Mar 15, 2010
The following article, from the March 8 issue of Workers Fight, the paper of the British revolutionary workers group, gives a clear picture into this so-called war on terrorism carried out by both the U.S. and Britain.
At the end of February, the Court of Appeal decided to publish previously suppressed evidence that MI5 officers assisted the CIA in torturing Binyam Mohamed in 2002, as part of the so-called “war on terrorism.”
Mohamed, an Ethiopian British resident, was arrested during a visit to Pakistan in 2002 and handed to MI5 for interrogation. He was then “extraordinarily rendered” by CIA plane to Morocco, imprisoned and tortured, before being transferred to a CIA prison in Afghanistan, where he was tortured again. Eighteen months later he arrived in Guantanamo Bay, held for almost eight years until his release this February – obtained only after two hunger strikes – even though all charges against him had already been dropped in October 2008.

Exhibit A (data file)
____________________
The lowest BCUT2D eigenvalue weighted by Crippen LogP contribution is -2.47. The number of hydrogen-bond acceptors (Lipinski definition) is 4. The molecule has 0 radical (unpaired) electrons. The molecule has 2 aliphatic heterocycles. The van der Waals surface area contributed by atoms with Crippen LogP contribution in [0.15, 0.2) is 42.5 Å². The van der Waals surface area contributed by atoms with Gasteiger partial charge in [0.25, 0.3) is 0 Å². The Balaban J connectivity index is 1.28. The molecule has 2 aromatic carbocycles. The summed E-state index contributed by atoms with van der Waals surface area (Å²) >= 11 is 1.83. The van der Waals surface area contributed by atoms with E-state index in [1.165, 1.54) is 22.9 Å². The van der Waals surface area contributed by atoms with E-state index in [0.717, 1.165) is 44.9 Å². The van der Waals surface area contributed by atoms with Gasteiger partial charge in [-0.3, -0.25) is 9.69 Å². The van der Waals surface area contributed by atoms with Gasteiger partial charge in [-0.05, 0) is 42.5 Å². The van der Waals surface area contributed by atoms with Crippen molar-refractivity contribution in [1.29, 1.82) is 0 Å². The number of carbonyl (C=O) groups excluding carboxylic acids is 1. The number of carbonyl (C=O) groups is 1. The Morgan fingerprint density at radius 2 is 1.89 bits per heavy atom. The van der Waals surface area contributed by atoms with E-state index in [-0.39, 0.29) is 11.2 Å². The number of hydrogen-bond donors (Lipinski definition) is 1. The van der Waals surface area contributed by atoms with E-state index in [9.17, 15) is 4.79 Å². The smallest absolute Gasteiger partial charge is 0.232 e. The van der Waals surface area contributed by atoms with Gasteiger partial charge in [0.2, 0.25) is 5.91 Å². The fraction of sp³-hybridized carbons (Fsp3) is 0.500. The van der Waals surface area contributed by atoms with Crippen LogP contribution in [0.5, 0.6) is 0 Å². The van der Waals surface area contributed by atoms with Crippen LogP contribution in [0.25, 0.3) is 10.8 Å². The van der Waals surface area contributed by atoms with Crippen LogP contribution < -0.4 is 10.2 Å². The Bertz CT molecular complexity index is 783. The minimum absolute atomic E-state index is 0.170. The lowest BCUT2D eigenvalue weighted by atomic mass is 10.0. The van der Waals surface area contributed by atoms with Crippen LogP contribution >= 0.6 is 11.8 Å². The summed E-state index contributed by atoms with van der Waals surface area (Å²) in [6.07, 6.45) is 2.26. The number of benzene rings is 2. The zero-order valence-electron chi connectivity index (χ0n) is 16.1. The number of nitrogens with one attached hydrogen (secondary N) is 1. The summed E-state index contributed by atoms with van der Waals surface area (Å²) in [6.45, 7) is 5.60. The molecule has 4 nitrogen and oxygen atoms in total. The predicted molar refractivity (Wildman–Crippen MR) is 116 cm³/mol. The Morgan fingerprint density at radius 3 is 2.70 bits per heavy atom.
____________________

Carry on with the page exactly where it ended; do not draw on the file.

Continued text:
Despite MI5's cover-up, its use of torture – directly, or indirectly, it makes no difference – is now exposed in the courts. Nor is this new. Britain's security services have a long record in this respect and not just in Northern Ireland. When it comes to defending the interests of British imperialism, there are no “rules.” And if a few unpleasant truths come out, the only lesson they’ll learn is to be more careful about hiding their dirty tricks in the future.